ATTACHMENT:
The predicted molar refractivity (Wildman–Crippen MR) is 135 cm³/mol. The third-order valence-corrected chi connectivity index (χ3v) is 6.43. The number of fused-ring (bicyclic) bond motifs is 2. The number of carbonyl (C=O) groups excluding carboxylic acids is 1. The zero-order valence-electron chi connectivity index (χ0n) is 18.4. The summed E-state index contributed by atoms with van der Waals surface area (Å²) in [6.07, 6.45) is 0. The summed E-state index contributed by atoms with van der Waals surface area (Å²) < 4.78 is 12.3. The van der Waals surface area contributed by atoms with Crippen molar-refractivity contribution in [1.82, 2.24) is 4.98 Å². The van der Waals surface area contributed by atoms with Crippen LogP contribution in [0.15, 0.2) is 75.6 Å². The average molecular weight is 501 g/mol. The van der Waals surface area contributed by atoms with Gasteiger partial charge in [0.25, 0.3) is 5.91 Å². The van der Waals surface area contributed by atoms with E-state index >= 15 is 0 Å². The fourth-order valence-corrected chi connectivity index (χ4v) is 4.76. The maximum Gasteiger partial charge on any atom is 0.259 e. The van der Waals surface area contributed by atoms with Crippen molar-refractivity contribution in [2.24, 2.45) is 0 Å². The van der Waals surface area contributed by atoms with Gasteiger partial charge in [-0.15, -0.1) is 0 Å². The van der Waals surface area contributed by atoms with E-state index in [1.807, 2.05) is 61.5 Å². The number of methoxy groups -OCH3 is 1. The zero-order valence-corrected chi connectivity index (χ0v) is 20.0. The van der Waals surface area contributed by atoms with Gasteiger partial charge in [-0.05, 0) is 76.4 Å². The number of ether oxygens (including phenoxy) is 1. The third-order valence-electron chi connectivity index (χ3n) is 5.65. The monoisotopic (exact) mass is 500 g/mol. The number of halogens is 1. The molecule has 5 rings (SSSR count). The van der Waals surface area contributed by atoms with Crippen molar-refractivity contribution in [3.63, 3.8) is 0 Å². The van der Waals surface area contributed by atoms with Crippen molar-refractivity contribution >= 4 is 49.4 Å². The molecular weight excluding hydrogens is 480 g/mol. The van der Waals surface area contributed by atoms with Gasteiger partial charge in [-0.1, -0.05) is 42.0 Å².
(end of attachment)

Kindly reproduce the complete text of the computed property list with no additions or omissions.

The predicted molar refractivity (Wildman–Crippen MR) is 135 cm³/mol. The third-order valence-corrected chi connectivity index (χ3v) is 6.43. The number of fused-ring (bicyclic) bond motifs is 2. The number of carbonyl (C=O) groups excluding carboxylic acids is 1. The zero-order valence-electron chi connectivity index (χ0n) is 18.4. The summed E-state index contributed by atoms with van der Waals surface area (Å²) in [6.07, 6.45) is 0. The summed E-state index contributed by atoms with van der Waals surface area (Å²) < 4.78 is 12.3. The van der Waals surface area contributed by atoms with Crippen molar-refractivity contribution in [1.82, 2.24) is 4.98 Å². The van der Waals surface area contributed by atoms with Crippen LogP contribution in [0.15, 0.2) is 75.6 Å². The average molecular weight is 501 g/mol. The van der Waals surface area contributed by atoms with Gasteiger partial charge in [0.25, 0.3) is 5.91 Å². The van der Waals surface area contributed by atoms with E-state index >= 15 is 0 Å². The fourth-order valence-corrected chi connectivity index (χ4v) is 4.76. The maximum Gasteiger partial charge on any atom is 0.259 e. The van der Waals surface area contributed by atoms with Crippen molar-refractivity contribution in [2.24, 2.45) is 0 Å². The van der Waals surface area contributed by atoms with Gasteiger partial charge in [-0.15, -0.1) is 0 Å². The van der Waals surface area contributed by atoms with E-state index in [1.807, 2.05) is 61.5 Å². The number of methoxy groups -OCH3 is 1. The zero-order valence-corrected chi connectivity index (χ0v) is 20.0. The van der Waals surface area contributed by atoms with Gasteiger partial charge in [-0.05, 0) is 76.4 Å². The number of ether oxygens (including phenoxy) is 1. The third-order valence-electron chi connectivity index (χ3n) is 5.65. The monoisotopic (exact) mass is 500 g/mol. The number of halogens is 1. The molecule has 5 rings (SSSR count). The van der Waals surface area contributed by atoms with Crippen molar-refractivity contribution in [3.63, 3.8) is 0 Å². The van der Waals surface area contributed by atoms with Crippen molar-refractivity contribution >= 4 is 49.4 Å². The molecular weight excluding hydrogens is 480 g/mol. The van der Waals surface area contributed by atoms with Gasteiger partial charge in [-0.1, -0.05) is 42.0 Å².